Dunbar, June. José Limón: The Artist Re-viewed. Amsterdam: Harwood Academic, 1999. Print.

Lewis, Daniel, and Lesley Farlow. The Illustrated Dance Technique of José Limón. New York: Harper & Row, 1984. Print.

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A younger José Limón

José Limón was born January 12, 1908 in Culiacán, Mexico. His influences include Isadora Duncan, Harald Kreutzberg, Doris Humphrey, Charles Weidman, Ruth St Dennis, and Ted Shawn. He was raised by a musician father and young mother. He was the eldest of many siblings.

During his early years in Mexico, Limón did not know that dance existed as a formal artform.  He was enthralled by bullfighting.  The entrances of the toreros, picadores, and matadores; their colorful costumes.  It was magical to him.

At age seven, the Limón family moved to Los Angeles.  Limón felt different from the rest of the school children and was made an outcast.  Through his education, Limón succeeded in learning english and grew to love reading.  He mostly enjoyed plays and Shakespeare.  He was known to use elaborate language in the studio with his dancers.

José Limón attended UCLA as an art major.  At age nineteen he became disenchanted with UCLA and hitchhiked to San Francisco.  He lived there for a short time doing odd jobs to save up enough money to take a boat to New York City.  Limón thought he would continue to be an artist and paint in New York, but his life was changed after a watching a Harold Kreutzberg recital.  He was enthralled and needed to start dancing.  As soon as he possibly could, he began training in Doris Humphrey’s studio.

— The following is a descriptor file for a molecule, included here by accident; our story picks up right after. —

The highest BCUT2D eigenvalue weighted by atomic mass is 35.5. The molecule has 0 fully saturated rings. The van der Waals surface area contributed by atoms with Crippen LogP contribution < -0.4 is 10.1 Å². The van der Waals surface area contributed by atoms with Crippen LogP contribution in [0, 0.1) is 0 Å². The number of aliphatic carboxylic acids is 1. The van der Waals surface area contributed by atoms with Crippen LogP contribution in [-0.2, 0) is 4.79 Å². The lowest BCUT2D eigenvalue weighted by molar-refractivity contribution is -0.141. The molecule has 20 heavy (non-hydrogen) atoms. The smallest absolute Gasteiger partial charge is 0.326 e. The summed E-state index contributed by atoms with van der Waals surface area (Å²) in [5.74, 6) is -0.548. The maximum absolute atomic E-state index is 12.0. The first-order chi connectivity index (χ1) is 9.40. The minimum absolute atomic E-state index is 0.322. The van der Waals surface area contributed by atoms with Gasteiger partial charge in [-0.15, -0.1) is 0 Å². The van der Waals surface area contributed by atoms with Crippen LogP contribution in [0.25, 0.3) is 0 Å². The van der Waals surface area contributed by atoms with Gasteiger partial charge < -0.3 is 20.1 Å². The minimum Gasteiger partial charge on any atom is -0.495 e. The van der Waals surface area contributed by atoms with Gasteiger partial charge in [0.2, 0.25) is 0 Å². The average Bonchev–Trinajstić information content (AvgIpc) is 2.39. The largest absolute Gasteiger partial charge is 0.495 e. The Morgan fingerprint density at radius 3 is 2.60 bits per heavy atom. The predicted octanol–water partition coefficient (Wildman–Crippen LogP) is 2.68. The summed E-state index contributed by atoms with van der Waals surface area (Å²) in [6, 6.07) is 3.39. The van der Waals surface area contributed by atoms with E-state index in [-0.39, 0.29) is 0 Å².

José Limón and his mentors; Charles Weidman and Doris Humphrey

José Limón and his mentors; Charles Weidman and Doris Humphrey

During Limón’s early days at Doris Humphrey and Charles Weidman’s dance studio, something revolutionary was occurring.  Modern dance was developing. Limón sensed that he was very privileged to be a pupil of these great leaders of dance.  He stayed in their classes and in the company for ten years.  It took a lot of hard work and time in the studio for Limón to get into shape and become a dancer.  He was afraid he had discovered his love for dance too late in life.  He was determined.

Around this time, the Great Depression hit.  Limón feared the hard times of the era would creep into the sanctuary of the studio.  Instead, it inspired the art of dance to survive.  Limón began to have the urge to choreograph.  He began by dancing, simply moving around the space, by himself in the basement of the apartments where he worked the elevator.   He made dances for some of the girls he danced with and showed them in little assemblies at the studio.  They were a hit.